T he past year has been tough on everyone, but for those on the front lines of the COVID-19 crisis, it’s been especially exhausting, both physically and emotionally.

Now the gentle horses and ponies at UpReach Therapeutic Equestrian Center in Goffstown are doing their best to care for those who have been taking care of the rest of us.

The folks at UpReach have long seen how interactions between horse and human can benefit adults and youngsters with disabilities, at-risk teens, trauma survivors and veterans. So earlier this year, they launched Caring Connections, a program offered free of charge to first responders and health care workers.

Reaching out

Kristen McGraw, at right, of UpReach Therapeutic Equestrian Center introduces frontline workers with horses during a Caring Connections session in Goffstown.

“The intention of it is to give folks on the front lines … a chance to come to the barn, to our nice, tranquil, peaceful environment, and take care of themselves for an hour,” explained Kristen McGraw, who manages the unmounted programs at the Goffstown facility.

“They’re giving so much to our families and our communities right now,” McGraw said. “They can come here and just be, with nobody expecting anything from them.”

There’s no set agenda for the hour-long sessions, she said. “Everybody has such a different need right now,” she said. “Some folks come and just spend the hour brushing the horses and loving on them. Other folks need to move.”

This is not horseback riding. The magic comes from the one-on-one interactions with the animals.

“They are super sweet and kind and compassionate,” McGraw said.

Robyn Cushing of New Boston is an advanced EMT at American Medical Response, which provides ambulance services in Manchester and Nashua. The past year, she said, “has been very stressful, very busy.”

Meet Sadie

Emergency medical technician Robyn Cushing of New Boston pets Sadie at UpReach Therapeutic Equestrian Center during a Caring Connections session for health care professionals and first responders in Goffstown.

The biggest challenge is not knowing what you’re walking into when you respond to a 911 call, Cushing said. And all too often, what EMTs find when they arrive is COVID.

But it’s not just the virus, Cushing said; other emergencies have not ceased during the pandemic. “You’ve got the overdoses, the pediatric calls, the elderly calls …”

Cushing heard about Caring Connections from a counseling service that provides support to first responders. Her daughter has a horse, so she’s familiar with the animals.

The horses at UpReach are special, she said.

“I enjoy just being around them, seeing the different personalities,” she said.

And the horses are just as interested in the humans.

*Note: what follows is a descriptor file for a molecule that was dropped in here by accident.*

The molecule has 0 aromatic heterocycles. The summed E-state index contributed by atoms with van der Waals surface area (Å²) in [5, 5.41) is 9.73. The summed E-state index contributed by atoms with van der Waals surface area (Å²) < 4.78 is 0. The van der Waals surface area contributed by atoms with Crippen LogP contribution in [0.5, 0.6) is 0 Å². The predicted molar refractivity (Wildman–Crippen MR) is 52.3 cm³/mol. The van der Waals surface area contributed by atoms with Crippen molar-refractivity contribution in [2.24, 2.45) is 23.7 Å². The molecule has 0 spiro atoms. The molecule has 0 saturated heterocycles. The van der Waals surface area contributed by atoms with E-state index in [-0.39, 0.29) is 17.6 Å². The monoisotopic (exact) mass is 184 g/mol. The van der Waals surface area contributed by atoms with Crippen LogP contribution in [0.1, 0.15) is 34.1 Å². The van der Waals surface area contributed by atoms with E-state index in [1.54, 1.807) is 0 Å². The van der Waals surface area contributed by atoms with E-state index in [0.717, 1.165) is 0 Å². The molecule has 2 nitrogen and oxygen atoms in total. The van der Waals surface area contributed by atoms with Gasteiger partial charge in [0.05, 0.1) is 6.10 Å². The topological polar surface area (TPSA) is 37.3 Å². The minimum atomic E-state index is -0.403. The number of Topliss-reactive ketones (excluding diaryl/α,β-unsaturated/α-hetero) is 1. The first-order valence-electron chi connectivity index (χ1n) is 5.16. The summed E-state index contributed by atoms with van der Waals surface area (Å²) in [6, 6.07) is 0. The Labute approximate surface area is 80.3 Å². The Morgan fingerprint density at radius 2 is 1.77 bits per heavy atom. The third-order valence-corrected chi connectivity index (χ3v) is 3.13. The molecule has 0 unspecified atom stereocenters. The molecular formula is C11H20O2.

“You talk to them and they react to you,” she said. “They look at you, they put their head against you. It’s like talking to another human being. They give you so much companionship, it’s unbelievable,” she said.

Lyndsey Reimer of Concord is a labor and delivery nurse at Memorial Hospital in North Conway. It’s been a challenging year, dealing with COVID restrictions, changing guidelines and “nervous parents,” she said.

Sharing the love

Registered nurse Lyndsey Reimer of Concord gives Lila some attention during their Caring Connections session.

For Reimer, spending time outdoors and being around animals are her greatest sources of stress relief and relaxation. The chance to connect with an animal “is always just a really powerful thing,” she said.

Reimer grew up with horses in her native Michigan.

“I’m always looking for a chance to be around them,” she said. “They’re such amazing animals.”

And the UpReach horses are especially sweet-natured, she said.

“They just kind of accept whatever you bring to them,” Reimer said. “If you’re having a happy day or a sad day, they’re just there to be present with you.

“That’s just a nice gift that they can give.”

You don’t have to have experience with horses to participate in Caring Connections, McGraw said.

“Horses have no expectations, and they offer the opportunity for you to come and spend an hour with them filling whatever needs you have,” she said. “Horses are all about connection, and the connection is very striking.”

“This is a time for you to come and take care of what your needs are, whether that’s brushing or moving and walking, or just connecting with a sentient being,” she said. “Horses don’t care about yesterday, they don’t care about tomorrow, they only care about right now.”

UpReach resident

Registered nurse Lyndsey Reimer of Concord grooms Sadie at UpReach Therapeutic Equestrian Center.

And that’s the real gift that Caring Connections offers these frontline workers.

“For the hour that you’re here, you only have to think about that moment,” McGraw said.

Cushing, the EMT, said after the first session, she walked out of the barn completely relaxed. “I couldn’t wait for the next time I go,” she said.

“You don’t want to leave — or you want to take them with you,” she said. “It’s incredible.”


The next Caring Connections begins March 15, with sessions on Mondays at 11 a.m. and Fridays at 3 p.m. Sponsorship opportunities to support the program are available. For information, visit www.upreachtec.org.